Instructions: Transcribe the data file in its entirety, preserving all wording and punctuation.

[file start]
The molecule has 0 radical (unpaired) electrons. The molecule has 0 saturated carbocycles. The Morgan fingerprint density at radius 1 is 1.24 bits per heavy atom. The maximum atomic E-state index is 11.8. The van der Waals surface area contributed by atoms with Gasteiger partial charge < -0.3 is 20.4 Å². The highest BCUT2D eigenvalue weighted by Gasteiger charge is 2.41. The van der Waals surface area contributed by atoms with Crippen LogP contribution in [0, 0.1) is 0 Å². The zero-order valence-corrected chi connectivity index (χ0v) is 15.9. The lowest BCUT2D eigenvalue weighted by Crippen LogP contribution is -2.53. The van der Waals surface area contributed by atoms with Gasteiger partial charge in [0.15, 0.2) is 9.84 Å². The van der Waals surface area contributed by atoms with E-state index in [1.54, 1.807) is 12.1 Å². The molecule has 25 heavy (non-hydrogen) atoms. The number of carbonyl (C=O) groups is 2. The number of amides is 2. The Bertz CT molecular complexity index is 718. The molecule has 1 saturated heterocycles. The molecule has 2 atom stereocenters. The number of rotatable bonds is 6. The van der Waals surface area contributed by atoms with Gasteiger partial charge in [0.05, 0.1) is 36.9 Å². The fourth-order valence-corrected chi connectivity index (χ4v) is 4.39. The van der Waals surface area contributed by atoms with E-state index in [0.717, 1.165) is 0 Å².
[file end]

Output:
The molecule has 0 radical (unpaired) electrons. The molecule has 0 saturated carbocycles. The Morgan fingerprint density at radius 1 is 1.24 bits per heavy atom. The maximum atomic E-state index is 11.8. The van der Waals surface area contributed by atoms with Gasteiger partial charge < -0.3 is 20.4 Å². The highest BCUT2D eigenvalue weighted by Gasteiger charge is 2.41. The van der Waals surface area contributed by atoms with Crippen LogP contribution in [0, 0.1) is 0 Å². The zero-order valence-corrected chi connectivity index (χ0v) is 15.9. The lowest BCUT2D eigenvalue weighted by Crippen LogP contribution is -2.53. The van der Waals surface area contributed by atoms with Gasteiger partial charge in [0.15, 0.2) is 9.84 Å². The van der Waals surface area contributed by atoms with E-state index in [1.54, 1.807) is 12.1 Å². The molecule has 25 heavy (non-hydrogen) atoms. The number of carbonyl (C=O) groups is 2. The number of amides is 2. The Bertz CT molecular complexity index is 718. The molecule has 1 saturated heterocycles. The molecule has 2 atom stereocenters. The number of rotatable bonds is 6. The van der Waals surface area contributed by atoms with Gasteiger partial charge in [0.05, 0.1) is 36.9 Å². The fourth-order valence-corrected chi connectivity index (χ4v) is 4.39. The van der Waals surface area contributed by atoms with E-state index in [0.717, 1.165) is 0 Å².